MIB is four years old and is on a 2nd-3rd grade reading level because someone read to her every night: me or Nani. One person that never read to her was her father.
When I was delivering MIB he was in jail and I don't think he cared too much about the well being of MIB because he wasn't trying to get a way our or trying to get someone from his family to check on the birth and health of his daughter. While in jail, he was more concerned about having me take his phone call instead of anything that had to do with MIB. He was in for a few weeks, and I wonder if he were locked up for longer would he have cared about the literacy of MIB?
If he was a recent juvenile offender charged as an adult, he could have been locked up in the Racine Youthful Offender Correction Facility (RYOCF) and offered a chance to be in the Book Bridge Program like Lonzo Parker. Parker, a 24 year old inmate of RYOCF, dropped out of school when he was 14 and recently received his GED while in the facility. He said in an interview with WISN Channel 12 News (Milwaukee) that reading to his daughter while in prison is one of the few things that he can do for her while locked up.
Governor Scott Walker and Miss America 2012 Laura Kaeppeler (who has personal experience with an incarcerated parent) are teamed up with the DOC (Department of Corrections) and DCF (Dept. of Children and Families) to sponsor and spread the word about this program. They say that it's to help increase "reading proficiency in schools and [improve] literacy rates across Wisconsin." Up to 15 inmates and 200 children will be allowed to participate in this program and the books that are read by the fathers that are locked up will be purchased for each child.
I kind of have mixed feelings about this situation. I mean a black man in the worst situation possible is keeping himself out of trouble and getting more education so that he can teach his child the importance of not repeating his mistakes is an honorable thing. I applaud his actions and reason behind joining this program, but I worry about his MIB.
I worry about how she feels about Daddy reading to her in a pre-taped segment on DVD and not being able to truly interact with him or have him available to her when she needs him. Or not being able to go the library with him to pick out books for them to read together. Or how the image of him in jailhouse issued pantsuits makes her feel about her Daddy. She was more interested in just seeing Daddy, not reading with Daddy. And that makes me wonder even more about the possible success of this program.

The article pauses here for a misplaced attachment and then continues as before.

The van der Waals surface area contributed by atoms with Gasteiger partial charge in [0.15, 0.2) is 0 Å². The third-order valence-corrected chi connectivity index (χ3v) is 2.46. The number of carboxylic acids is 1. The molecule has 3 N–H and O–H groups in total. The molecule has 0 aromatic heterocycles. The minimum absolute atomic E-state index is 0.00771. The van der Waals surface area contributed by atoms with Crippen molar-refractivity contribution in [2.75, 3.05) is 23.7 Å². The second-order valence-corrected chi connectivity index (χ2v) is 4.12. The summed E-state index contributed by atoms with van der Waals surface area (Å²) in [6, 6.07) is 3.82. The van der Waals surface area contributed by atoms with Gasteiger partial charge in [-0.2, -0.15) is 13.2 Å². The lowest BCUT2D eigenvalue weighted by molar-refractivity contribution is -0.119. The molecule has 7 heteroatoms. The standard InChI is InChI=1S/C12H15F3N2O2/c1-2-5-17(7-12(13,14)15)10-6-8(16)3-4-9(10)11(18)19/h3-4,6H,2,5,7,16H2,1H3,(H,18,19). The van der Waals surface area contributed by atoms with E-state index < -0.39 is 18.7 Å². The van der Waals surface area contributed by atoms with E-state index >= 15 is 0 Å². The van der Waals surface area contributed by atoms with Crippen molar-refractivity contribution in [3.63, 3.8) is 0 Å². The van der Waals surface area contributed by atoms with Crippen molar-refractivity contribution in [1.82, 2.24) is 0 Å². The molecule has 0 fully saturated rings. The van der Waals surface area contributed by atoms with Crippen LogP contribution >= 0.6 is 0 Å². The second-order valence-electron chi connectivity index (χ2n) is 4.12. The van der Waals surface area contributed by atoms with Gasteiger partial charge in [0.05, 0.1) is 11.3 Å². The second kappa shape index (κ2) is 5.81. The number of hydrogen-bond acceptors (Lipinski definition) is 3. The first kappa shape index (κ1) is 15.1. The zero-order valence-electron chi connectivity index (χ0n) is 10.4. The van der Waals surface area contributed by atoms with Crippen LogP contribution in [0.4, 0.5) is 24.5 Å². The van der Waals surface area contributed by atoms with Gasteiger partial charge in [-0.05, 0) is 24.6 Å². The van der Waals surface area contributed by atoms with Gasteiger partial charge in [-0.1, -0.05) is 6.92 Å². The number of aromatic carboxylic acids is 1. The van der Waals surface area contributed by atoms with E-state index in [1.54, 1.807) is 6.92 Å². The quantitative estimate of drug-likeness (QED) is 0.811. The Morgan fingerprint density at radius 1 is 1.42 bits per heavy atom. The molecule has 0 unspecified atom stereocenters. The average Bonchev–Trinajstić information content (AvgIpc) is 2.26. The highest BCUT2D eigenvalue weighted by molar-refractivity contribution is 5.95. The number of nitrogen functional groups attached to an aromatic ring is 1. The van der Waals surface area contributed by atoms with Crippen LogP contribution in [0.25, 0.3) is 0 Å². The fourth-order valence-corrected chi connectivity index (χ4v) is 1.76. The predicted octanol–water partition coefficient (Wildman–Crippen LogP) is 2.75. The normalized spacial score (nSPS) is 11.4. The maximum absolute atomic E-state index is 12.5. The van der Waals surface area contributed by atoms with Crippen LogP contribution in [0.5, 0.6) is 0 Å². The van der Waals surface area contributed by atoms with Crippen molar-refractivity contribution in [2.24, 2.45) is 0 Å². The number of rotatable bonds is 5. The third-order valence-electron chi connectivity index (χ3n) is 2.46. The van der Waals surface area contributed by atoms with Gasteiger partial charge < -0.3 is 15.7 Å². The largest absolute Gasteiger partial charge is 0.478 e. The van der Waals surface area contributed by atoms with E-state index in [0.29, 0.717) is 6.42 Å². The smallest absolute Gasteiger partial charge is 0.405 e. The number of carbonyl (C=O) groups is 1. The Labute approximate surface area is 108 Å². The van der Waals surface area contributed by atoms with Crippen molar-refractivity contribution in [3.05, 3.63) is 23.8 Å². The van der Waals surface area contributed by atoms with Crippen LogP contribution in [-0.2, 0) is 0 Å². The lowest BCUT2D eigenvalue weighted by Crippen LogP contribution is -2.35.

The purpose of the program is to help with literacy in the community; but what about the programs in the schools to help him with literacy in the first place? Aren't they part of the community as well? I don't understand why it takes governmental agencies so long to realize that programs like this wouldn't be needed if they had implemented successful reading programs in schools to begin with.
I know Lonzo was failed by so many: his parents, his school, his community...maybe even me (he's young enough to be one of my former students). And it's interesting that the prison system that is supposed to rehabilitate offenders is actually trying to rehabilitate them. And it's good that Lonzo is trying to have a relationship with his daughter, despite it being via DVD (I mean they couldn't implement Skype or Google+?), but the call and response, live interaction between a child and their father is what helps children learn how to read and just learn period.
Children need to be able to ask questions of the person that is teaching them something: "Daddy how do you say this word?" "What does that mean?" "What is the name of this animal?" Looking at the video of her Daddy read a book to her and her reading along and not interacting is not giving her a true opportunity to learn from her father.
I think this program has some potential, but things within the program have to change. Maybe allow the father to wear street clothes instead of jail issued khakis. And get a Google+ account and let them join a hangout together so she can ask questions. And most importantly: let's put some more money in the schools and the community to help the Lonzos of the community to read before they have to participate in programs in jail to teach them how to read.